Rh Disease

The Rh factor blood group can cause couples a lot of grief. If a woman is Rh negative and her mate is Rh positive, and they make babies, there is a potential for compatibility problems between the mother and her developing child. This is one reason that it is advisable for couples to get blood tests before marriage, since these problems can be circumvented, if you have enough warning.

Here's how the problem is created.

Blood types are one of the kinds of marker systems that a mammalian body uses to identify its cells. This is important because mammals have a marvelous system called the immune system. The immune system is designed to identify cells and other things which are foreign to the body, and to destroy them. However, if the armies of the immune system (composed partially of an incredible group of proteins called antibodies) can't identify the cells which belong to the body, they will destroy those right along with the invaders.

So our blood cells have markers on their surfaces, and our immune systems have "learned" to leave cells marked like ours alone, and only to attack cells with different markers on them. This is why you couldn't give a person with Type A blood a transfusion of Type B blood — the immune system would attack and destroy the B blood cells, which would not only make the transfusion worthless, but would create collateral problems because of the large amount of breakdown material created by the destruction of all those B cells.

The Rh factor is similar to the ABO blood type system, except that you aren't automatically sensitive to the wrong Rh blood type. The difference between Rh positive and Rh negative is that Rh positive cells have Rh markers on them, and Rh negative cells don't. So a person with Rh positive blood could receive Rh negative blood, and there would be no problem. However, if a person with Rh negative blood is exposed to Rh positive blood, the immune system would mobilize and begin to create armies of antibodies specialized to attack those Rh positive cells.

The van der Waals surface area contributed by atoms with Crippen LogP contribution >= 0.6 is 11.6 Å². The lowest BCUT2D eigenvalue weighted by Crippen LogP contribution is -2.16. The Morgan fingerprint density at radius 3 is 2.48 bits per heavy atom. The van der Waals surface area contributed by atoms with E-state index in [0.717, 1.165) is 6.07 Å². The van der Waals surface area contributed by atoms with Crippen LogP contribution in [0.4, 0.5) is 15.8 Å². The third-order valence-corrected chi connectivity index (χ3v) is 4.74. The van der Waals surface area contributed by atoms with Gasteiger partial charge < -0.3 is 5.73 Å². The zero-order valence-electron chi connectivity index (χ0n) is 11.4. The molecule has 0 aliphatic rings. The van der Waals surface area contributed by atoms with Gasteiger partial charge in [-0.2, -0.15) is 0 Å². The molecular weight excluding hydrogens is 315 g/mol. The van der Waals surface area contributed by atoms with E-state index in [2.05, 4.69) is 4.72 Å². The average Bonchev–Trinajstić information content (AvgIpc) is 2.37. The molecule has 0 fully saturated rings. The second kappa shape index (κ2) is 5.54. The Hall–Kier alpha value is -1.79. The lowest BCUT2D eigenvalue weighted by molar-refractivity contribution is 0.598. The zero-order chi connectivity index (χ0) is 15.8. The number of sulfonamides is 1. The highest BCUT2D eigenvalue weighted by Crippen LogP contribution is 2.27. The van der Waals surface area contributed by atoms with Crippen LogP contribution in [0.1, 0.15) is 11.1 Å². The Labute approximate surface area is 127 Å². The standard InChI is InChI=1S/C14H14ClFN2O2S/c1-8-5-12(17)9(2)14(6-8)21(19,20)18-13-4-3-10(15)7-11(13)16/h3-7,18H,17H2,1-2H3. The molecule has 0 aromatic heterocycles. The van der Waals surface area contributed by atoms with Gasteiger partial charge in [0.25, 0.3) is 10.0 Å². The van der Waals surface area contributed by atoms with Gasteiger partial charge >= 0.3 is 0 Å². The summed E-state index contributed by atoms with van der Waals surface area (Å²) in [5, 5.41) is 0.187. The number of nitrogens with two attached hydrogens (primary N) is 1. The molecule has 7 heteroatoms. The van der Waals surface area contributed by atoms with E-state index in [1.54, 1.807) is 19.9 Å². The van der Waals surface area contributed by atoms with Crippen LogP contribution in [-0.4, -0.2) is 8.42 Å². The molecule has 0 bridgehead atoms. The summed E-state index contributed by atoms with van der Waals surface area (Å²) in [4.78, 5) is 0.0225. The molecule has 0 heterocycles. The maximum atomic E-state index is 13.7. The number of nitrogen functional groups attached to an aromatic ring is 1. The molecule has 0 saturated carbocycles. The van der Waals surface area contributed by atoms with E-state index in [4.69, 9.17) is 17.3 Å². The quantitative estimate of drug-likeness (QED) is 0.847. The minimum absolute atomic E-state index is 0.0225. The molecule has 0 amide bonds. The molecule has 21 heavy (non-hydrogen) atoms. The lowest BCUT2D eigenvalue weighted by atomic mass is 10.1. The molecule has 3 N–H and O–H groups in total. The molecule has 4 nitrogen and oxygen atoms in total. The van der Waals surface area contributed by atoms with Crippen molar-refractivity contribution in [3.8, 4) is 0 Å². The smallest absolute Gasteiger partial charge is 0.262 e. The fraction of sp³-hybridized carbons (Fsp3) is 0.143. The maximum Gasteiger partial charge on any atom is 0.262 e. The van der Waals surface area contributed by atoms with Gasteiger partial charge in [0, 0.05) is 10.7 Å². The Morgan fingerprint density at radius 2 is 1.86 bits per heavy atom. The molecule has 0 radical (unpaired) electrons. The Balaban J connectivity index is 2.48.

Now, we need to consider a little bit about gestation — pregnancy, if you prefer. When a mother is gestating a baby, the mother's blood stream and the baby's blood stream do not mix. They are separated by the placenta. The mother passes all sorts of materials like carbohydrates, essential amino acids and vitamins, etc., across the placental barrier from her blood to the baby's, but their blood never mixes. Her immune system never "sees" the baby's blood cells.

So if an Rh negative mother is carrying an Rh positive baby, and her blood has never been exposed to Rh positive blood, there's no problem.

However, during delivery of the child, it is almost unavoidable that there is some mixing of the mother's and the baby's blood. It is very common for Rh negative mothers to become sensitized to Rh positive cells as a result of the delivery of an Rh positive child, though these days steps are taken to prevent this from happening. There is no damage to this first child.

(Of course, there are other ways she could become sensitized. The most probable is through a blood transfusion that isn't carefully enough matched. These days, hospitals try to be very careful about this.)

This is what sets up the problem. If our mother is now sensitized to Rh positive cells, her immune system is creating antibodies designed to attack Rh positive cells. Remember that I said that the mother's body passes all kinds of things across the placental barrier to the fetus? Well, one of the most important things she sends to her baby is antibodies — those armies of the immune system. When a baby is born, its own immune system isn't yet activated, and it gets its protection from the antibodies passed on from the mother's blood.

However, if our Rh negative mother has been sensitized to Rh positive blood, her army of antibodies includes antibodies which will attack Rh positive cells — including those of her Rh positive baby.

So the result is destruction of a lot of the baby's red blood cells. This leads to all kinds of problems, such as damage due to oxygen deficiency, since red blood cells are responsible for transporting oxygen to the tissues throughout the body, and jaundice due to the yellow-green breakdown products left over after red blood cells have been destroyed. Rh disease babies are born with a lot of problems, some of them pretty serious.

Modern medicine has made great advances toward preventing tragedies like Rh disease babies. The most important part of prevention is foreknowledge. If the mother and her doctor both know that she is liable to be in trouble with regard to Rh factor, they can take steps to prevent disasters. They can determine if she has been sensitized to Rh positive blood, and if she hasn't, they can prevent future exposure. When she delivers a child, there are drug treatments which will prevent her immune system from getting sensitized, so her future children won't be at risk.

If she is already sensitized, there are measures which can be taken to prevent or reduce the damage to a child she may carry.

There are far fewer Rh disease tragedies these days, thanks to medical progress.

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Updated 25 September 2004